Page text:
Census Return Forms

I love this time of the year… not just good old mother nature…. but I love catching up on my Irish family history research that I have neglected over the warm summer months.  As the evenings get dark earlier, I feel less guilty about spending the evenings on my laptop searching for my ancestors…  or maybe that’s just me.

So I’m back in full flow of research and discovering new bits and pieces that I missed on previous excursions into the depths of Irish records. Although we are limited with our census records, going back over the census forms with a fresh pair of eyes always reveals something new.  It’s akin to walking away from a jigsaw puzzle when you are struggling to find where any of the pieces fit, only to return an hour later and the right pieces are starting straight at you.  Just because you can’t locate a snippet of information one day, always go back, even 6 months later as you might have missed something or new records have been added that can resolve the road block that you encountered previously.

Most of us who start our family history research do so all gung-ho and fire off in all directions.  When I do consultations with clients, I find that this approach has worked to a certain extent but they have missed lots of key pieces of information available to them in birth, marriage, death and census records.  They often skim over records in a rush to get the information.  There are lots of ‘tricks of the trade’ that can make your research less daunting and more rewarding.  Most of these are covered in my courses or during consultation sessions, where, more often than not, I get ‘God, I didn’t know you could do that’… ‘Really, that’s brilliant, if I had known that, it would have saved a lot of heartache’.

One of the recurring issues is the census records.  People generally look at the Household Return Form A and ignore Form N, Form B1 and Form B2.  For example, Form B1 contains information on the street or area when your ancestors lived.  This has helped me on many occasions to find the house they lived in based on the description of the house on a street.  Also, Form B2 provides details about outbuildings.  This information gives you a huge amount of background about your ancestors, the community they lived in and also their means.  In the example below on Line 1, you can see my great granduncle Michael J Whelan, a publican, of Enniscorthy, Co Wexford who the following outbuildings at his public house premises on Island Road: a stable, a coach house, a harness room, a calf house, a cow house, a dairy, a piggery, a fowl house, a boiling house, a barn, a workshop, a shed and a store.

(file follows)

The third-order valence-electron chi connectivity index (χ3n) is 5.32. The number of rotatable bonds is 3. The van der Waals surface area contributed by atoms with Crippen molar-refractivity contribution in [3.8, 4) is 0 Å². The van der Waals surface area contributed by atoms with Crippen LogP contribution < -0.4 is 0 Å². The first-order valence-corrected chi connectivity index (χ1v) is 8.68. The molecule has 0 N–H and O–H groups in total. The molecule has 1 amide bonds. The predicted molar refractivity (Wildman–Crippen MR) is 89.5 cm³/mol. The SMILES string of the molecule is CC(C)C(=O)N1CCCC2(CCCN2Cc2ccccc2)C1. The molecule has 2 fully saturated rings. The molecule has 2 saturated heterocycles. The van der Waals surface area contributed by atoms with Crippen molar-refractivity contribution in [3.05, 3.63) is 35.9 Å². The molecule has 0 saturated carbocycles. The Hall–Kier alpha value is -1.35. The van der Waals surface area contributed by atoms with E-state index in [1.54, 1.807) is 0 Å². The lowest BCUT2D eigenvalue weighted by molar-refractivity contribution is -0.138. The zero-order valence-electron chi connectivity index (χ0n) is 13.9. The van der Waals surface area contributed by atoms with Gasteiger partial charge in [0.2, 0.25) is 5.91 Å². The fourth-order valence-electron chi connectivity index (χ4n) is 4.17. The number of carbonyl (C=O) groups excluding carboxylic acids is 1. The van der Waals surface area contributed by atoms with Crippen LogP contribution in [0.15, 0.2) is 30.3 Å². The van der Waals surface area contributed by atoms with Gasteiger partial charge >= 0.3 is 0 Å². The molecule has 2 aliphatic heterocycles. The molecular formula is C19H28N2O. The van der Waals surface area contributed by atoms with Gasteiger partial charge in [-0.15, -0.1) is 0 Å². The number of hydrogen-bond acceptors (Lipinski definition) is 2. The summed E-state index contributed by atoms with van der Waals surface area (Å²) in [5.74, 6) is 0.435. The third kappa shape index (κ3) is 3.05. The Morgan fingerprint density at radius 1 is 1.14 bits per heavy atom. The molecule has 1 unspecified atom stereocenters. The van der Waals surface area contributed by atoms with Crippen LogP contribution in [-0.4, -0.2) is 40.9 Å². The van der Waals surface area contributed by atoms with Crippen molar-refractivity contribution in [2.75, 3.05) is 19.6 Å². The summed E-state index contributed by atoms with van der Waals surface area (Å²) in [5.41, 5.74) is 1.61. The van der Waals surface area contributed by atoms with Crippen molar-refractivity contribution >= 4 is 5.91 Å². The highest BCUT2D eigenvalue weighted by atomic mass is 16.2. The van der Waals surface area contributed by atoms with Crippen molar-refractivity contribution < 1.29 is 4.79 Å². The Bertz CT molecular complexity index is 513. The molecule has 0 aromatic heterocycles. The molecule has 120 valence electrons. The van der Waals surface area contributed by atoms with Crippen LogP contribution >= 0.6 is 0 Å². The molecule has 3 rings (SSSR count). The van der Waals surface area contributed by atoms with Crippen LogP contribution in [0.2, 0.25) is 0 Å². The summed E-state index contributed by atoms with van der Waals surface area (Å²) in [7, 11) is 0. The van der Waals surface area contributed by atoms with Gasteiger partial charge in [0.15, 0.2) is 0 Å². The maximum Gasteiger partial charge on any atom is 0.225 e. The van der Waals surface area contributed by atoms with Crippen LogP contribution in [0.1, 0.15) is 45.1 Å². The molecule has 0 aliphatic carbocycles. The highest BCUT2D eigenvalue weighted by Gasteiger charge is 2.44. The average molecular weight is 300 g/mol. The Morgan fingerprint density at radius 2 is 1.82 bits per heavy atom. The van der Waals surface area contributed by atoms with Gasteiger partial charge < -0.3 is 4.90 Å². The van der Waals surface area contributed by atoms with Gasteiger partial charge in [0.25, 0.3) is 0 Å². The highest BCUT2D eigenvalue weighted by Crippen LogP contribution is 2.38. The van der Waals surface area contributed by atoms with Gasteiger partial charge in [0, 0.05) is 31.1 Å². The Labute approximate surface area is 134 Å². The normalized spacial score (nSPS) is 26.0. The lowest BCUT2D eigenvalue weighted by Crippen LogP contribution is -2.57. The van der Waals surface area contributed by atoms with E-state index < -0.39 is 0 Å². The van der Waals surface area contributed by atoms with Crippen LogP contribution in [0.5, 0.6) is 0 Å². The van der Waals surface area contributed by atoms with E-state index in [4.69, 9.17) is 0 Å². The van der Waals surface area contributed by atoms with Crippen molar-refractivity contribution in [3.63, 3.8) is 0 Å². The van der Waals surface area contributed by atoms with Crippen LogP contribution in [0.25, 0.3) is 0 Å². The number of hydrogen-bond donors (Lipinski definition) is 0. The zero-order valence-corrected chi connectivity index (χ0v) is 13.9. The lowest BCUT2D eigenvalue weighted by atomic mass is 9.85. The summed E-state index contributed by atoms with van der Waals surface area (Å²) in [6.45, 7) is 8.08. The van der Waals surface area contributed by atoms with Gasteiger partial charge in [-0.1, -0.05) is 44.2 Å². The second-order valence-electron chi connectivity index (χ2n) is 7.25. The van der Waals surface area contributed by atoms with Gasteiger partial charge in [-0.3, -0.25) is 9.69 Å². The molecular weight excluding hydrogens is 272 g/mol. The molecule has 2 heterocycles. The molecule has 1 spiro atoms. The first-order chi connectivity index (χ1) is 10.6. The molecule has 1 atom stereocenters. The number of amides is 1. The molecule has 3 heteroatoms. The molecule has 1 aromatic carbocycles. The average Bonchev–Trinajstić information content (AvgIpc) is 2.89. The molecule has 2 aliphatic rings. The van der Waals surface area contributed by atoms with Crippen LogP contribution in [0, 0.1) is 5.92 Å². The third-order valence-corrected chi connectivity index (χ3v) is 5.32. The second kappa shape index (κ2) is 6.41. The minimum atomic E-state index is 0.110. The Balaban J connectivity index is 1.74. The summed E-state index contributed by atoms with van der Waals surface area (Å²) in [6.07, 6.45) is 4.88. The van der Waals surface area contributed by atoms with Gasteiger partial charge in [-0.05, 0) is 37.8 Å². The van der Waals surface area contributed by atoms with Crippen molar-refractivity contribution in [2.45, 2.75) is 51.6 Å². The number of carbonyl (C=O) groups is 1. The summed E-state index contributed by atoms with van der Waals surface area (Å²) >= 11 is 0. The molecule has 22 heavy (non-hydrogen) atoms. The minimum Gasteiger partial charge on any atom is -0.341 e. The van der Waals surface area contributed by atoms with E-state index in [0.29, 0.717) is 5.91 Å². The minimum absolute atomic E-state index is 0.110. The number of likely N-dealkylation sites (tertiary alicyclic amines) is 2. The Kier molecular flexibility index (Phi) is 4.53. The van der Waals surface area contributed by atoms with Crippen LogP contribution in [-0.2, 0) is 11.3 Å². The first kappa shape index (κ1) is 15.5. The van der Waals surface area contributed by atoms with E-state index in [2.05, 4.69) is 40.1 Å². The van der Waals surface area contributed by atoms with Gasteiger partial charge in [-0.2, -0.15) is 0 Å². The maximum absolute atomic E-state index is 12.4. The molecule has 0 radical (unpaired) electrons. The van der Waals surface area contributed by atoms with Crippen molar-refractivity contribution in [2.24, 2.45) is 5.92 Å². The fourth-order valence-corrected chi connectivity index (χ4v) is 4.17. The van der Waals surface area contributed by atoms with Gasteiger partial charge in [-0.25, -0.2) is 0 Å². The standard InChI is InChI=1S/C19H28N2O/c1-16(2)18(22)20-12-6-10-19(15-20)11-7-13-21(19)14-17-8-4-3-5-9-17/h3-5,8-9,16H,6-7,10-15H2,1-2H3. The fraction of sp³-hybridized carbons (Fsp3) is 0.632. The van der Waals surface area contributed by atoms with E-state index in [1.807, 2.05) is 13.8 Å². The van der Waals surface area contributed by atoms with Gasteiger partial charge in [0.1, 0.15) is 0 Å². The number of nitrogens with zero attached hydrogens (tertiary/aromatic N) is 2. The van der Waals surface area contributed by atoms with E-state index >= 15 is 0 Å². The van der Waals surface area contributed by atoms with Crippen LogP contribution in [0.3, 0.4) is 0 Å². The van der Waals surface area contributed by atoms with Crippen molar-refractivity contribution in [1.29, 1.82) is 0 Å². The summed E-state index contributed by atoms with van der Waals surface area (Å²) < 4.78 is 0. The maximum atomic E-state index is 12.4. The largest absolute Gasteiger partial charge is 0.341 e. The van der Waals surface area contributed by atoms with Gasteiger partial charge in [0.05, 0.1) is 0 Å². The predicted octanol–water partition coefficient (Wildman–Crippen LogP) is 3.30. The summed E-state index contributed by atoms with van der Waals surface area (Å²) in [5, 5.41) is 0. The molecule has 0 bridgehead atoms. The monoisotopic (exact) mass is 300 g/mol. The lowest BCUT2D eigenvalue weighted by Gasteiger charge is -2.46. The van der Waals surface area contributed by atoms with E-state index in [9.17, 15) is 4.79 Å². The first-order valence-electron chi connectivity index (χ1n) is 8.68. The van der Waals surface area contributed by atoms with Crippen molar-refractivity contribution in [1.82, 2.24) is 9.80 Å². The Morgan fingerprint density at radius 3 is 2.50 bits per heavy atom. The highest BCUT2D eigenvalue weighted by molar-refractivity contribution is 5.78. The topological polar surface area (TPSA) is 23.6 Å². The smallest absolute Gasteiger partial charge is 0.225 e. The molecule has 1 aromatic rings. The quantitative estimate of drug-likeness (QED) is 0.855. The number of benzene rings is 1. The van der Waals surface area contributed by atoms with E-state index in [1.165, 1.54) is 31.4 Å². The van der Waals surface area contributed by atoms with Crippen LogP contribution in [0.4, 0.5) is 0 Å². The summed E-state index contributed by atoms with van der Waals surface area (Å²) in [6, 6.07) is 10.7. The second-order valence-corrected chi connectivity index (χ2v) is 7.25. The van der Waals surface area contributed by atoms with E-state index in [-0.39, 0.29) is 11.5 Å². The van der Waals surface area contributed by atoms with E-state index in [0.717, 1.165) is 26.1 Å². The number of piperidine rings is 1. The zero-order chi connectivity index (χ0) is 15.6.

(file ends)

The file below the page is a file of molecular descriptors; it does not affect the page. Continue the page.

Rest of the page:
Suffice to say that Michael J Whelan was doing ok for himself.  The benefit of using this information is that when other information comes to light, it is easier to validate.  The public house that Michael J Whelan owned was demolished in 1967 and when I was provided with some old photos of the pub plus the rear of it during the demolition, it confirmed that there was indeed substantial outbuildings at the rear of the pub.  I was also able to establish exactly where the pub was… and it was such a pity that it wasn’t still standing.

If you feel you would benefit from a consultation session or doing one of my online courses, you can find out more information at:

Your Irish Family History

Happy hunting… Sandra

Note:  Courses are designed so that you can do them at your own pace, no weekly classes, no fixed schedule and there are plenty of practical video demonstrations to guide you through the records.

Whelan's Pub Island Road Enniscorthy Co Wexord




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